You can find them here: The English Restaurant.
While my boyfriend enjoyed a complete English Breakfast, I had cut into a wonderful and tasty Eggs Benedict. Though the origin is shady with four different versions of men and women claiming to have invented it, it is certain that while the breakfast dish fits perfectly with the heavy English Breakfast style, its popularity derives from North America.
Egg Benedict can be traced back to Isabella Beeton’s Household Management from 1861 which excludes most of the famous tales of how the recipe came about. In Elizabeth David’s French Provincial Cooking she describes the origin of Egg Benedict as French, claiming that it comes from a traditional French dish named œufs bénédictine, consisting of brandade (a puree of refreshed salt cod and potatoes), spread on triangles of fried bread. A poached egg is then set on top and napped with hollandaise (taken from History and Women). Seeing as how the French love their eggs on everything from Crêpes to Croque Madame, I have decided to go with the French origin.
No matter what, I love it and would wish that it was as popular back home as it is in the English speaking part of the world.
After breakfast we strolled through the Old Spitalfields Market. The Sunday Market is a bit of a mix of everything and full of young and upcoming designers though much of it is too homey and colourfully organic for my taste. But the place is beautiful and pleasant to walk through.
Brick Lane and the Sunday UpMarket
After walking our way towards Brick Lane, we ended up in what can only be described as an inter-cultural food heaven. The Sunday UpMarket is a must for anyone with taste buds. Stalls with street food from all places of the world are gathering crowds. Here you’ll find Bangladeshi, Ethiopian, Canadian, Ghanese, Chilenian, Korean and even a stand selling Lithuanian – which I avoided like the plague.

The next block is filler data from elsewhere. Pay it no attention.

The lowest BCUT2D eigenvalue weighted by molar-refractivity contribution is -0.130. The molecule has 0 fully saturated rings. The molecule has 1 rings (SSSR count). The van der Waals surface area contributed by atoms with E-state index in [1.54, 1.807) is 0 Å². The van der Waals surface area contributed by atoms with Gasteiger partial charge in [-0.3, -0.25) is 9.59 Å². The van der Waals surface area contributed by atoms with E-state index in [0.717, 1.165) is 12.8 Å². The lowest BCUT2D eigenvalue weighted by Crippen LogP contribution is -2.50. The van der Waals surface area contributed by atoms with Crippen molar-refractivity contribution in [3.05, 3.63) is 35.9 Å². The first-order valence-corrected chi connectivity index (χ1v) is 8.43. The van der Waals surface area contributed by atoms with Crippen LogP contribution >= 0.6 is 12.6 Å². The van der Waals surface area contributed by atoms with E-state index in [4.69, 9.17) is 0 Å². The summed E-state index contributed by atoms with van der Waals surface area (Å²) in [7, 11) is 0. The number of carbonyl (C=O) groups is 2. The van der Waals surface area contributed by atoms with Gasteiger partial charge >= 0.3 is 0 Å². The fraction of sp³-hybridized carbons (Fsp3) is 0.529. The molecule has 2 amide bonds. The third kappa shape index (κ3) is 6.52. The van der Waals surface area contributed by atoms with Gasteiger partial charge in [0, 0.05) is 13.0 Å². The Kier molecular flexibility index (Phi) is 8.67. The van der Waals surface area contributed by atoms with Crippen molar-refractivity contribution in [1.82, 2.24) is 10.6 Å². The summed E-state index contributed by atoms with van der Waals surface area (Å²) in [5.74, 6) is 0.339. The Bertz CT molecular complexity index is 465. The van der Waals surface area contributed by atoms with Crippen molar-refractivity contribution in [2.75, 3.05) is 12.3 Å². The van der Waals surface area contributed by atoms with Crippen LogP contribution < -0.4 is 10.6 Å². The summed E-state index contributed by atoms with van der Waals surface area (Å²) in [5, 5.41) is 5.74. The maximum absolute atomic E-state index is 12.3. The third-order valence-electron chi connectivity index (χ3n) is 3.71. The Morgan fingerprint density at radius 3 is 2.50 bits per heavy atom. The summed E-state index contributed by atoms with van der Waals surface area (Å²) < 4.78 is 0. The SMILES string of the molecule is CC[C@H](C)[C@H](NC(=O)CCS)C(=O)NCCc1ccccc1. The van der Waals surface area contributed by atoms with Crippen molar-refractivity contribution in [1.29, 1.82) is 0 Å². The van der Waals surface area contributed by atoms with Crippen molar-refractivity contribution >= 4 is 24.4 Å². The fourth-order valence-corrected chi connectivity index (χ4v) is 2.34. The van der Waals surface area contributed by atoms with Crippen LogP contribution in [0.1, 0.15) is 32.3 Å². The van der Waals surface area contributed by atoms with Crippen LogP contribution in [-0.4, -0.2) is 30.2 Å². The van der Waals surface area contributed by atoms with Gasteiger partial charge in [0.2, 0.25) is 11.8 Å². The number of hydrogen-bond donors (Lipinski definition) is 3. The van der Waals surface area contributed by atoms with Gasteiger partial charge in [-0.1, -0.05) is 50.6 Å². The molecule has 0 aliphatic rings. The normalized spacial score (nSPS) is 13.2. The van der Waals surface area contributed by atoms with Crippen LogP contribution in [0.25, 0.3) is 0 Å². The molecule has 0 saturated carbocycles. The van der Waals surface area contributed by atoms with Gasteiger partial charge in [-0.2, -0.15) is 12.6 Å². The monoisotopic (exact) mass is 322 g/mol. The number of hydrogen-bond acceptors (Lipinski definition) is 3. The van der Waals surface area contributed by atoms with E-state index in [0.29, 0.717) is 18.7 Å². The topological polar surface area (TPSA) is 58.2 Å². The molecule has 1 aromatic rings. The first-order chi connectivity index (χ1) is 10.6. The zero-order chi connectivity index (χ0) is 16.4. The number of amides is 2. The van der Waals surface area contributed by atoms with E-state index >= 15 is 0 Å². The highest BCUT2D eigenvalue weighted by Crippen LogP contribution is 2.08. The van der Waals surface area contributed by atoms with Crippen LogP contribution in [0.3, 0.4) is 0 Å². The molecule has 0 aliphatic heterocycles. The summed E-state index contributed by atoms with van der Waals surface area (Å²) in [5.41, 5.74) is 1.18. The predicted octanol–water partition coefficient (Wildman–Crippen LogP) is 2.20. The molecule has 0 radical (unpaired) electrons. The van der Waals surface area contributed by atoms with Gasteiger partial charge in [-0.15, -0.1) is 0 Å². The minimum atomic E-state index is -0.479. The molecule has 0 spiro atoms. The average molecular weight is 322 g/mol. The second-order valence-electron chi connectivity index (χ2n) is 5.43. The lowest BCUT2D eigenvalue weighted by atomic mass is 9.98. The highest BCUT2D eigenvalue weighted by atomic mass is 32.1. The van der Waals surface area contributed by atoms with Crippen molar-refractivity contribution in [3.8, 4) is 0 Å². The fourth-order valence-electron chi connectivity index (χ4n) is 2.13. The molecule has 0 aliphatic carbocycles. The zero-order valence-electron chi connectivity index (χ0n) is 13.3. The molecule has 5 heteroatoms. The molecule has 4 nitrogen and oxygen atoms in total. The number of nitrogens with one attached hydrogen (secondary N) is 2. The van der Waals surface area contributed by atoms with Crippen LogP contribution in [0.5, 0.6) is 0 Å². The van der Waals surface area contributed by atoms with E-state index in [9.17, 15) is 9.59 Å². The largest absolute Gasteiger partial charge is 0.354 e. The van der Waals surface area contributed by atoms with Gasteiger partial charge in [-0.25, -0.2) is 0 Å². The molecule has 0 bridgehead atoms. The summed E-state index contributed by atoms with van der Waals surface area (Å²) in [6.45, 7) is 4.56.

Five months in Lithuania has settled my fascination for potato dishes for years to come. It is so overwhelming that it is impossible to figure out where to begin, but since we just had a full English breakfast and Eggs Benedict we decided to cut through the crowds and return when we were hungry again.
Brick Lane is a charming alternative street full of vintage clothes shops and flea markets. There was so much to see that I wonder why we didn’t buy anything. We were so very close to buying a couple of grain sacks just for the heck of it. It is definitely a place I will return to and next time I might have a better overview of the place as it quickly becomes chaotic.
Where Brick Lane runs into Bethnal Green Road we had an afternoon cocktail at Casa Blue before returning to the Sunday UpMarket picking each our dish off the street food stalls.
While I began with some strange Korean sweets and topped it off with some Gnocchi Gorgonzola, my boyfriend decided to use all his money on Wendy’s cake shop – not that I complained.
We ended up taking bus 23 from Liverpool Street Station through the City of London, cutting in between Soho and Mayfair, before reaching Marble Arch and Speaker’s Corner and taking Edgware Road to our hotel on Praed Street.
It is one of those great bus routes for sightseeing, passing large parts of inner London, allowing great views of St. Paul’s Cathedral, Piccadilly Circus and Oxford Circus as well as Hyde Park’s Speaker’s Corner.